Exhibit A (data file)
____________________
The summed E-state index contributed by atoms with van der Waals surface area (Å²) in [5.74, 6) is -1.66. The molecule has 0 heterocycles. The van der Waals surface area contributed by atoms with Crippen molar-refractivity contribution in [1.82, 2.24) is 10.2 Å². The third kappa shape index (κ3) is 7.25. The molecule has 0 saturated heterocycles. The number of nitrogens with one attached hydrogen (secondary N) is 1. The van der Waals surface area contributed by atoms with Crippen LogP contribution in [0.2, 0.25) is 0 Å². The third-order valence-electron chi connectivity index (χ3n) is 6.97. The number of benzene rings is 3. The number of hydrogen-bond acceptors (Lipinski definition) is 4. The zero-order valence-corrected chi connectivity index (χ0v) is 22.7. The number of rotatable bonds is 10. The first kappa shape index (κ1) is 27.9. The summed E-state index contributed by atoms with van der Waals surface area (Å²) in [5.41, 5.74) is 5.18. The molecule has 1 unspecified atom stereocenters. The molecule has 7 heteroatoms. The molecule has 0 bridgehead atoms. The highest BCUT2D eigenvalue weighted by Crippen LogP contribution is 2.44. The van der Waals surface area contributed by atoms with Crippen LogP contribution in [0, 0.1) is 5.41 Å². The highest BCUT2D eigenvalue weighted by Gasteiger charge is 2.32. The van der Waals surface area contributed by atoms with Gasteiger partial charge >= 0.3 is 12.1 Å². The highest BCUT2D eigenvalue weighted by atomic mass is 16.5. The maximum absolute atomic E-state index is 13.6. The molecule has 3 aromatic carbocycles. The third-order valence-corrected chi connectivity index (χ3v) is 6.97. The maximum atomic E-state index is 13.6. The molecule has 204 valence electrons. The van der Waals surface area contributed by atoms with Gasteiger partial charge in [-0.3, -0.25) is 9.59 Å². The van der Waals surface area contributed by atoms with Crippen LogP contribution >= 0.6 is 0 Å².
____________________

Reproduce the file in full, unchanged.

The summed E-state index contributed by atoms with van der Waals surface area (Å²) in [5.74, 6) is -1.66. The molecule has 0 heterocycles. The van der Waals surface area contributed by atoms with Crippen molar-refractivity contribution in [1.82, 2.24) is 10.2 Å². The third kappa shape index (κ3) is 7.25. The molecule has 0 saturated heterocycles. The number of nitrogens with one attached hydrogen (secondary N) is 1. The van der Waals surface area contributed by atoms with Crippen LogP contribution in [0.2, 0.25) is 0 Å². The third-order valence-electron chi connectivity index (χ3n) is 6.97. The number of benzene rings is 3. The number of hydrogen-bond acceptors (Lipinski definition) is 4. The zero-order valence-corrected chi connectivity index (χ0v) is 22.7. The number of rotatable bonds is 10. The first kappa shape index (κ1) is 27.9. The summed E-state index contributed by atoms with van der Waals surface area (Å²) in [5.41, 5.74) is 5.18. The molecule has 1 unspecified atom stereocenters. The molecule has 7 heteroatoms. The molecule has 0 bridgehead atoms. The highest BCUT2D eigenvalue weighted by Crippen LogP contribution is 2.44. The van der Waals surface area contributed by atoms with Crippen LogP contribution in [0, 0.1) is 5.41 Å². The highest BCUT2D eigenvalue weighted by Gasteiger charge is 2.32. The van der Waals surface area contributed by atoms with Gasteiger partial charge >= 0.3 is 12.1 Å². The highest BCUT2D eigenvalue weighted by atomic mass is 16.5. The maximum absolute atomic E-state index is 13.6. The molecule has 3 aromatic carbocycles. The third-order valence-corrected chi connectivity index (χ3v) is 6.97. The maximum atomic E-state index is 13.6. The molecule has 204 valence electrons. The van der Waals surface area contributed by atoms with Gasteiger partial charge in [-0.3, -0.25) is 9.59 Å². The van der Waals surface area contributed by atoms with Crippen LogP contribution >= 0.6 is 0 Å².